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REMIL KARIM 04025210 BL308 LEGAL ASPECTS OF SUPPLY CHAIN MANAGEMENT DEADLINE: 29 APRIL 2005 Internet has definitively changed the relationships of the company with the different business partners of the supply chain. E-Commerce/E-Business is any 'net' business activity that transforms internal and external relationship to create values and exploit market opportunities driven new rules of the connected economy."(Damanpour 2001). It refers to all forms of business activities conducted across the internet. This can include E-tailing, B2B, intranets and extranets, online advertising (e.g. advertising banners), and simply online presences of any form that are used for some type of communication (customer service for example). With internet the commerce does not have limits or borders and the e-businesses are negotiated in 'virtual shopping males' and 'board rooms'. This paper deals with the legal issue of the e-commerce in the European Union (EU) notably the contract law applied to the internet. How to constitute a traditional contract via internet without concrete negotiation and face-to-face? How to insure the respect of the procedure and the terms of the contract on-line? Then I analysed the fact that this issue is controversial but also current and how it affects the Supply Chain. The main issue of the e-commerce is contract law applied to internet in the EU supported by the EU Directives 2000/EC. In 2000, "EU attempted to construct a basic framework for the future regulation of e-commerce" (Pappas 2003). ...read more.


.The e-signature must "satisfy the legal requirements of a signature in relation to data in electronic form in the same manner as a hand- written signature satisfies those requirements in relation to paper-based data; and are admissible as evidence in legal proceedings." Furthermore, the jurisdiction is important when contracting online because the buyer has to know which law apply to him in case of dispute with the supplier. "The contract should have a clear choice of law and jurisdiction clause e.g. that the contract is subject to the Laws of England and disputes must be heard in that jurisdiction." (Elborne 2000). "Businesses which sell goods to foreign nationals over the internet will be subject to the consumer laws of their home country" indeed, the contract is often under the jurisdiction of the home country where the transaction is made (Singleton 1999). "In the EU jurisdiction of disputes is determined by reference to the Brussels Regulation (which has superseded the Brussels Convention). If the parties have not agreed jurisdiction, the basic rule is that a defendant may be sued where it is domiciled or in the place of performance of the contractual obligation." (Principia 2000) For instance if a British company decides to purchase raw materials in Russia, in case of dispute a Russian jurisdiction shall be in charge of the issue. However in the European Economic Area, "the basic principle is that the parties can choose the governing law and the forum for dispute resolution (i.e. ...read more.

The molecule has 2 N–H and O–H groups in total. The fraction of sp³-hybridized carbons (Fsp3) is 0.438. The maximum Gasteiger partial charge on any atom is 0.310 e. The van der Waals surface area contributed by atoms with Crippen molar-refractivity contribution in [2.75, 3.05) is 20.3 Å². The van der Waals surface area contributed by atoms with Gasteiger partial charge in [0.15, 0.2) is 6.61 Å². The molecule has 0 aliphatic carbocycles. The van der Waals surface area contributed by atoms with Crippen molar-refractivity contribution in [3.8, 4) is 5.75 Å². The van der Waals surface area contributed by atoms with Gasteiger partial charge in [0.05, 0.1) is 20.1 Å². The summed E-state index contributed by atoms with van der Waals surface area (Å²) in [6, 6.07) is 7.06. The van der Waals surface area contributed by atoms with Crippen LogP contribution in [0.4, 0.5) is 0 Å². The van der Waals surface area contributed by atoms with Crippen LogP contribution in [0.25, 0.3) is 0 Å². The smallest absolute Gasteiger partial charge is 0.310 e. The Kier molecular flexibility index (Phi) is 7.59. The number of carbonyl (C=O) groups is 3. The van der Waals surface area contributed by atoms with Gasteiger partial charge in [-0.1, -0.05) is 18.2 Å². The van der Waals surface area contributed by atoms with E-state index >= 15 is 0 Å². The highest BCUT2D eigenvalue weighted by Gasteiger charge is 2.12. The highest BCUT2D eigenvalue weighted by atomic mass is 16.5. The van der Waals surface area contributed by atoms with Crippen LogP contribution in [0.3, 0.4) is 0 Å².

what are the terms? and where is the contract governed?". Furthermore, EU laws do not always comply with the international laws and EU institutions must enact legislation to be "adequate" with the world trade. In order to reduce risks in online contracting, supply chain organisations must "keep their website accurate and up to date, use clear terms and conditions and know when contracts are formed" and maintain records of contracts and dealing with customers. According to Baker & Mc Kenzie (2001) "They must establish where and how disputes will be resolved and be aware advertising, distance selling, data protection..." Organisations must specify in the terms and condition the government law and jurisdiction for disputes if they want to reduce uncertainty and cost. Baker & Mc Kenzie (2001) also suggest "Perhaps the most important point is that IT systems themselves will have to be designed to minimise legal risks, such as ensuring that any evidential requirements will be satisfied." In summary E-commerce has increased considerably and in short-term shall overtake the traditional trade. In one hand, business online is definitively an important way of generating profits for the firms and in the other hand it is also risky and represents a threat for many managers. Contracting online presents many problems such as the signature, jurisdiction however a "careful implementation of the contract formation process and content will increase the probability that a contract is enforceable" (Greguras 1995). E-commerce needs time and agreement between the states to be more secure and increase more. ...read more.

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